Dry Skin During Pregnancy: Causes, Treatment & Prevention

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You may have heard about the pregnancy glow. But did you know that pregnancy could also make the skin dry?

Every pregnancy is different, and the symptoms women experience differ based on their body’s reaction to the hormonal changes. So just as some women have this pregnancy glow, some may have to deal with dry skin. And it is not necessarily a concern to worry about. If you’re wondering why you have dry skin and not the glow like the others, read on.

In this MomJunction post, we tell you the causes of dry skin during pregnancy, its complications, if any, and how to treat and prevent it.

Is It Normal To Have Dry Skin During Pregnancy?

About 90% of the women experience changes in their skin when they are pregnant. Some may have pre-existing skin issues, while others may develop new ones, mostly due to hormonal changes at the time (1). One such issue could be dry skin during pregnancy.

Whether you are pregnant for the first time or experiencing dryness of the skin for the first time during pregnancy, note that it could be normal and possibly a short-term condition that may go away after the delivery.

When And Where Does Dry Skin Appear?

Your skin, particularly around the belly, starts to feel dry during the second and third trimester (2). As your pregnancy progresses, the skin might feel dry on the face, arms, neck, breasts, and thighs.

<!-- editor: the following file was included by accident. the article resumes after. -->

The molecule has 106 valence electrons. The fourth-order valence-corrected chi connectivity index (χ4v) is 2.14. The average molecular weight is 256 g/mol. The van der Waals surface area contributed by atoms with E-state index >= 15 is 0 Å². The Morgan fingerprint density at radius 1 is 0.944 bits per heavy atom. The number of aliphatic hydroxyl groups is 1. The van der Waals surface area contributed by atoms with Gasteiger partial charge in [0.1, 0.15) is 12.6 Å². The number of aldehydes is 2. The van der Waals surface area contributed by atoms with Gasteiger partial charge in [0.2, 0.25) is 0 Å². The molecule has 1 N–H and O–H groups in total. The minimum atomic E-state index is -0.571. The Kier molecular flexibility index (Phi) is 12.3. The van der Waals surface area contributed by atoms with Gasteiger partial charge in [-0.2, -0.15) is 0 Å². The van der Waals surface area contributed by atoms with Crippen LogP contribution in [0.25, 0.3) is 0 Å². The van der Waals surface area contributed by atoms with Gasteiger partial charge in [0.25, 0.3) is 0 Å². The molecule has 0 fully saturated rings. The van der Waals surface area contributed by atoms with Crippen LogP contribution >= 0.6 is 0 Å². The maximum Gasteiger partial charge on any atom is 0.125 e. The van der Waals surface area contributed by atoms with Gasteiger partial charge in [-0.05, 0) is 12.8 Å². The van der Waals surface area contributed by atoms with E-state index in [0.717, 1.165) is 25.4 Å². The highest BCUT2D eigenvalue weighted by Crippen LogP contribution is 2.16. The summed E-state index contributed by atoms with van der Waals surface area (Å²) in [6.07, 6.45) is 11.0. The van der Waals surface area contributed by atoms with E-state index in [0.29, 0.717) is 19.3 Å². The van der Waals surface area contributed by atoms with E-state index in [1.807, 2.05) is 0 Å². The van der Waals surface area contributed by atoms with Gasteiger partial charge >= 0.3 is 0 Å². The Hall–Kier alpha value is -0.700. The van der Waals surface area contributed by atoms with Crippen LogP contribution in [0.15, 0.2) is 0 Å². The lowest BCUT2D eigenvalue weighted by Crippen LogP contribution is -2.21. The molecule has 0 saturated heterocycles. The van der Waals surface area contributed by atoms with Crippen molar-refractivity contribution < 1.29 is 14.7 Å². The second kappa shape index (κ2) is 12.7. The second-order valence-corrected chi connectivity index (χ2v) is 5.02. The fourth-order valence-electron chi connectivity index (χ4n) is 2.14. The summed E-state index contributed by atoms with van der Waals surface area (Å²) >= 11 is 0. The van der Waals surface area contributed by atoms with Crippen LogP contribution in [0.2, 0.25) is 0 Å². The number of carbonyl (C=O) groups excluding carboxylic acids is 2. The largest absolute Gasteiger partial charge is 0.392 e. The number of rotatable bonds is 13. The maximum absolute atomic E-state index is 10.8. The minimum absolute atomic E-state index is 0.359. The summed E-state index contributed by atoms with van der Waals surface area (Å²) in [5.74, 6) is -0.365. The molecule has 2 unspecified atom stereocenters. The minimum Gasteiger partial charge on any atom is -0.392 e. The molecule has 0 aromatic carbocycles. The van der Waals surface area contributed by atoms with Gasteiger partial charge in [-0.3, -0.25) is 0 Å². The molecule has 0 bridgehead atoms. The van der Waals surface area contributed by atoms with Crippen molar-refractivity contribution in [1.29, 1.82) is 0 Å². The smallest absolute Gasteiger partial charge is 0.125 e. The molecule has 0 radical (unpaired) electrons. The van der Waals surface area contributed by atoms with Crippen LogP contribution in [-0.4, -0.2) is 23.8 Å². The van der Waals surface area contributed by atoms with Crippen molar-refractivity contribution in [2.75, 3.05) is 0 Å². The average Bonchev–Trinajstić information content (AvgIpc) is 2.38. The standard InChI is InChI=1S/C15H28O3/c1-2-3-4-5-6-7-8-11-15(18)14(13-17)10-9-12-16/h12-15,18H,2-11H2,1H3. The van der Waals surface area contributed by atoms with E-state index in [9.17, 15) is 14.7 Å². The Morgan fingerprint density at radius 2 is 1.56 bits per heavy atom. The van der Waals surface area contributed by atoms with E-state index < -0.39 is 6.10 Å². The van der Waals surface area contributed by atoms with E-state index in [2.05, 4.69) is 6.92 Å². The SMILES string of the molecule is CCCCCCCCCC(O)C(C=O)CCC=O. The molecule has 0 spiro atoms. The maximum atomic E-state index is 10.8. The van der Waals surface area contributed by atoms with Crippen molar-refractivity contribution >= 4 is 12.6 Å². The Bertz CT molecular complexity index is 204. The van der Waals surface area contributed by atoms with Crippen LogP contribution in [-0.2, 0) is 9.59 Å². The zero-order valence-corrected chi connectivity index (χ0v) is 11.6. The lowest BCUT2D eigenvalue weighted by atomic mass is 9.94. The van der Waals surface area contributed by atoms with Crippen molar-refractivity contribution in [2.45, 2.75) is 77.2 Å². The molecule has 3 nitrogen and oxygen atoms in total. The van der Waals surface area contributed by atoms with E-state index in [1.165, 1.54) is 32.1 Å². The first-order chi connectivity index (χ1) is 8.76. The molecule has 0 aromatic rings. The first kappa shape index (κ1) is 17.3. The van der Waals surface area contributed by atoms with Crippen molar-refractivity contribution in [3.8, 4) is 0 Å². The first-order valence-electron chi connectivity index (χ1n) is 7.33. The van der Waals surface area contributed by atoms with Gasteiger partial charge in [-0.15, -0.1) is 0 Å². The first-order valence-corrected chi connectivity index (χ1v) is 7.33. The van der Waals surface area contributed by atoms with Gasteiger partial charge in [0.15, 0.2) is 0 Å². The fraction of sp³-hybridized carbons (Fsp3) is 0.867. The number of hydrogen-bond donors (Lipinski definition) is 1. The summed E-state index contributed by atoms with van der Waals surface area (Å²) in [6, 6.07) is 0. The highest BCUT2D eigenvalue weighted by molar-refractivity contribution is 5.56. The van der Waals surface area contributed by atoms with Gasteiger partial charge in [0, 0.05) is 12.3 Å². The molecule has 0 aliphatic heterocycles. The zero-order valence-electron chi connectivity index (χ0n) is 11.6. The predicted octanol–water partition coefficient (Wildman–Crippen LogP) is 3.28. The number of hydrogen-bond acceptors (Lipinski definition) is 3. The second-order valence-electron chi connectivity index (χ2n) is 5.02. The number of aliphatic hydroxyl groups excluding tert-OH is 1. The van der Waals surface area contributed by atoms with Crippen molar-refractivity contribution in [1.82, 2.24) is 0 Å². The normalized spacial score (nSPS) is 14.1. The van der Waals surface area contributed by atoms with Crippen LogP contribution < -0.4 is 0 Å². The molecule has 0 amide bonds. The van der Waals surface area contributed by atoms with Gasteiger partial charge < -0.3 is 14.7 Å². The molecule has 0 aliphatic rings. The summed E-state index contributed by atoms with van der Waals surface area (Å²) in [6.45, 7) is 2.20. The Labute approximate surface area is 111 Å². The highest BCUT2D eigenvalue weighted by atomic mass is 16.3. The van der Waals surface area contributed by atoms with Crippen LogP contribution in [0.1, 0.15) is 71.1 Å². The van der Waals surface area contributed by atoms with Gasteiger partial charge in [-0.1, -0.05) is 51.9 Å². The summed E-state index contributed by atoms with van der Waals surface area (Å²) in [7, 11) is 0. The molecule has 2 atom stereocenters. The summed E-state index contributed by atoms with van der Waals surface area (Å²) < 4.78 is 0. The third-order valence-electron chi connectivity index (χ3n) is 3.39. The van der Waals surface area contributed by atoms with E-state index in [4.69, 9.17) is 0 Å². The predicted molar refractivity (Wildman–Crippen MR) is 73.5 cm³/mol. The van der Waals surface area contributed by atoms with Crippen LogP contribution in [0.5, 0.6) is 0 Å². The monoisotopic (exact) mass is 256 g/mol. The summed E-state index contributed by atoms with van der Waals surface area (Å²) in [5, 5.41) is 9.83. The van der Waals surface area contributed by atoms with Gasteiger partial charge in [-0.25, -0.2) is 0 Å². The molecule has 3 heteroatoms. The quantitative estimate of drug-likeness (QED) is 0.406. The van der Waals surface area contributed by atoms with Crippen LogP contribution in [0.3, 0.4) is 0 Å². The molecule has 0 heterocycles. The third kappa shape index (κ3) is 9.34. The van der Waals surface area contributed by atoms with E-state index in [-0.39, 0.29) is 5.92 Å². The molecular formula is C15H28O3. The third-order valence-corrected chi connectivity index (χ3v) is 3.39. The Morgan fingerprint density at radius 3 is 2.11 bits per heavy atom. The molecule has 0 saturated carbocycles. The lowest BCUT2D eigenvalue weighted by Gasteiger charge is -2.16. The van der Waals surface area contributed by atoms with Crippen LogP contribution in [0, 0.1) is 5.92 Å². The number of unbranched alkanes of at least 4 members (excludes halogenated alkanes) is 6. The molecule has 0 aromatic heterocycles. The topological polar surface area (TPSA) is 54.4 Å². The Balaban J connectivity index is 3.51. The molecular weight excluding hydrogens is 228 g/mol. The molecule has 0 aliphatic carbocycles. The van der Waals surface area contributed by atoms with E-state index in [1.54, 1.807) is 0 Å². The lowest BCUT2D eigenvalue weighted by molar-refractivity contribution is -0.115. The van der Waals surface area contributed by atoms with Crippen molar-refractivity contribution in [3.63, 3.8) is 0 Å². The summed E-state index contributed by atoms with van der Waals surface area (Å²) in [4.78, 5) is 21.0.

Dry skin during pregnancy could be due to various reasons, which we see in the next section.

What Causes Dry Skin During Pregnancy?

The life developing in your womb brings many changes in your body, and some of them could be responsible for your dry skin.

  1. Your body requires more fluids when you are pregnant to improve the blood volume and pass oxygen. Lack of water or dehydration during pregnancy could make your skin dry.
  1. Changes in temperatures and weather, such as humidity and airflow, might result in skin dryness too. This usually happens during summers (3).
  1. Fluctuating hormonal levels during pregnancy could weaken or damage the hydrolipidic barrier that protects your skin surface. This may result in water evaporation from the body, leading to dryness of the skin.
  1. Excessive cleaning or washing of the skin could weaken the barrier and dry your skin. Pregnant women who have oily skin tend to wash the face again and again, which should be avoided.
  1. If you have hypothyroidism during pregnancy, your skin could be itchy, thick, and dry (4).
  1. Deficiency of vitamin A in the pregnancy diet could result in dryness and flaking of the skin (5). Therefore, doctors recommend the consumption of highly nutritious food while you are pregnant.